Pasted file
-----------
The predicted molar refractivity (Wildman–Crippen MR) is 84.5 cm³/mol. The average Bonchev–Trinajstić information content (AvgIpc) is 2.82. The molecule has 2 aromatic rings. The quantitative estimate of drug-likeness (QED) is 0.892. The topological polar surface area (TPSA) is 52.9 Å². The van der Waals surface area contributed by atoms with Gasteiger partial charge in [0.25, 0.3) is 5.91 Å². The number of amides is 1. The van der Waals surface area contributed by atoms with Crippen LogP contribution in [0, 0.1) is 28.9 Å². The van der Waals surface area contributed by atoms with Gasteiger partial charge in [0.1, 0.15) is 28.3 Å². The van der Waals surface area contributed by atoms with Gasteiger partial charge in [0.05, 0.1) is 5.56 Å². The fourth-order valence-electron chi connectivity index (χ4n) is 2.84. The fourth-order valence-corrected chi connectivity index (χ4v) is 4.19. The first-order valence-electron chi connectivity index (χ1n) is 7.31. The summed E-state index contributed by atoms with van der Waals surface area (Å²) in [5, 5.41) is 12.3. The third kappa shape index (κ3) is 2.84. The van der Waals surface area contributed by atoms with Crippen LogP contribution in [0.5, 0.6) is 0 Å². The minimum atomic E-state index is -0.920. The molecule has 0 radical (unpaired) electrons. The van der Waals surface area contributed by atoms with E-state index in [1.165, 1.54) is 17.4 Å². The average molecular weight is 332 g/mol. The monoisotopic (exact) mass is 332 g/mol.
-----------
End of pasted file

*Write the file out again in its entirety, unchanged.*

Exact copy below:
The predicted molar refractivity (Wildman–Crippen MR) is 84.5 cm³/mol. The average Bonchev–Trinajstić information content (AvgIpc) is 2.82. The molecule has 2 aromatic rings. The quantitative estimate of drug-likeness (QED) is 0.892. The topological polar surface area (TPSA) is 52.9 Å². The van der Waals surface area contributed by atoms with Gasteiger partial charge in [0.25, 0.3) is 5.91 Å². The number of amides is 1. The van der Waals surface area contributed by atoms with Crippen LogP contribution in [0, 0.1) is 28.9 Å². The van der Waals surface area contributed by atoms with Gasteiger partial charge in [0.1, 0.15) is 28.3 Å². The van der Waals surface area contributed by atoms with Gasteiger partial charge in [0.05, 0.1) is 5.56 Å². The fourth-order valence-electron chi connectivity index (χ4n) is 2.84. The fourth-order valence-corrected chi connectivity index (χ4v) is 4.19. The first-order valence-electron chi connectivity index (χ1n) is 7.31. The summed E-state index contributed by atoms with van der Waals surface area (Å²) in [5, 5.41) is 12.3. The third kappa shape index (κ3) is 2.84. The van der Waals surface area contributed by atoms with Crippen LogP contribution in [0.5, 0.6) is 0 Å². The minimum atomic E-state index is -0.920. The molecule has 0 radical (unpaired) electrons. The van der Waals surface area contributed by atoms with E-state index in [1.165, 1.54) is 17.4 Å². The average molecular weight is 332 g/mol. The monoisotopic (exact) mass is 332 g/mol.